Democratic presidential candidate Joe Biden has said that it was "clear and convincing" that he is going to win the closely-fought race for the White House against incumbent Republican President Donald Trump.
Biden is on the cusp of being declared as the winner of the November 3 presidential elections, as the 77-year-old former US vice president was leading in the key battleground states of Pennsylvania and Georgia where counting of votes is continuing.
As of Friday night, Biden had 264 of the 538 electoral college votes. He requires another six electoral college votes to reach the magical number of 270, to be declared elected as the next US president.
Given that counting of votes has not concluded in some key battleground states, Biden refrained from declaring victory but exuded confidence that he will be the winner when final results are out.
"My fellow Americans, we don't have a final declaration of victory yet, but the numbers tell a clear and convincing story: We are going to win this race,” Biden said in his address to the nation from his campaign headquarters in Wilmington, Delaware on Friday night.
His running mate Senator Kamala Harris, 56, was also present at the podium during his remarks.
But she did not speak.
Reflecting on the progress made in the vote count in the states of Pennsylvania, Arizona, Nevada and Georgia in the last 24 hours, Biden asserted that he is on track for over 300 electoral college votes.
“And look at the national numbers: We're going to win this race with a clear majority of the nation behind us. We've gotten over 74 million votes. That's more votes than any presidential ticket has gotten in the history of the United States of America, and our vote total is still growing. We're beating Donald Trump by over 4 million votes, and that margin is still growing as well,” he said.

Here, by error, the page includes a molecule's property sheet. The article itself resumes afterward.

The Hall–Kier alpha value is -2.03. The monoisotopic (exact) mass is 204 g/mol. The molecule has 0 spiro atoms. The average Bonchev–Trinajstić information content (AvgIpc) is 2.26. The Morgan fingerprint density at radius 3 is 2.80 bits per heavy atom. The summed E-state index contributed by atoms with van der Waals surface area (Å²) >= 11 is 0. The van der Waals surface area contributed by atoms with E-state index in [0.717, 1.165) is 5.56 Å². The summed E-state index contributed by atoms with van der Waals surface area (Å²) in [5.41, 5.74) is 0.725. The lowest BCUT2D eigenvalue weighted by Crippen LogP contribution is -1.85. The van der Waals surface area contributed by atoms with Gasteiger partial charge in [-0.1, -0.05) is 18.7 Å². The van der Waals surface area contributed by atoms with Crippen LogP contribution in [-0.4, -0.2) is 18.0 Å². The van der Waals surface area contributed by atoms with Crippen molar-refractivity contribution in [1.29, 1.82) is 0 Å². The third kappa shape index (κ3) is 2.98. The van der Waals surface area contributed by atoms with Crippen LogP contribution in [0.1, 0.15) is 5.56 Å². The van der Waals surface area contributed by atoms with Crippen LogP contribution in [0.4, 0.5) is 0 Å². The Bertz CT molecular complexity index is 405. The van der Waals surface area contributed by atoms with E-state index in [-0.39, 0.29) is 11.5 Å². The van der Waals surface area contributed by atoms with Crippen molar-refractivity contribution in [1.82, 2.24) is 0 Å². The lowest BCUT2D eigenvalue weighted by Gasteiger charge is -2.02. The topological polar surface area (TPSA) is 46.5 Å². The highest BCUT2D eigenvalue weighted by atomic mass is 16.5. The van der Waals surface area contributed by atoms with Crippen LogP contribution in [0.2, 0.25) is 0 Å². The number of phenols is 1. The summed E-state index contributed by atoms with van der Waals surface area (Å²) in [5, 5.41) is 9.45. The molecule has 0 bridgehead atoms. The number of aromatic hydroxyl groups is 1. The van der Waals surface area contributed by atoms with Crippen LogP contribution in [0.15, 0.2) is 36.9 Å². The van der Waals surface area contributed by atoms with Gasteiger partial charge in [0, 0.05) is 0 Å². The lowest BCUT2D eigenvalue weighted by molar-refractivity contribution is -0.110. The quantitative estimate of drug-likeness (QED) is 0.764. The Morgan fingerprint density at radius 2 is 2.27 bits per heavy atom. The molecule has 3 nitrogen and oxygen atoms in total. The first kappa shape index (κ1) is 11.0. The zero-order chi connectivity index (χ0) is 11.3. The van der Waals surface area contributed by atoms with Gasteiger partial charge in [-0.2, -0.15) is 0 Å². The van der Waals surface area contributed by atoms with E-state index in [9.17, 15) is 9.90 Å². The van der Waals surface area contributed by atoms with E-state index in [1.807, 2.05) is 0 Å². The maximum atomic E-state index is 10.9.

“We are going to be the first Democrat to win Arizona in 24 years. We are going to be the first Democrat to win Georgia in 28 years. And we re-built the Blue Wall in the middle of the country that crumbled just four years ago. Pennsylvania. Michigan. Wisconsin. The heartland of this nation,” he said.
Trump, 74, has not yet conceded defeat. Infact, he went on to say that his Democratic rival should not wrongfully claim victory.
"Joe Biden should not wrongfully claim the office of the President. I could make that claim also. Legal proceedings are just now beginning!” Trump said in a tweet on Friday.
In his address, Biden acknowledged that the counting of votes was slow.
However, he assured the people that those who exercised their fundamental right to have their voice heard will not be disappointed.
"Your vote will be counted, I don't care how hard people try to stop it, I will not let it happen."
“And what is becoming clearer each hour is that record numbers of Americans — from all races, faiths, religions — chose change over more of the same,” he said.
“They have given us a mandate for action on COVID and the economy and climate change and systemic racism. They made it clear they want the country to come together — not pull apart. The people spoke. More than 74 million Americans. And they spoke loudly for our ticket,” Biden said.
He announced that he will introduce his plans to contain the COVID-19 pandemic on his first day in office.
"On day one, we're going to put our plan to control this virus into action,” he said.
The virus has killed more than 236,000 Americans and infected over 9 million others, making the US the worst-hit nation.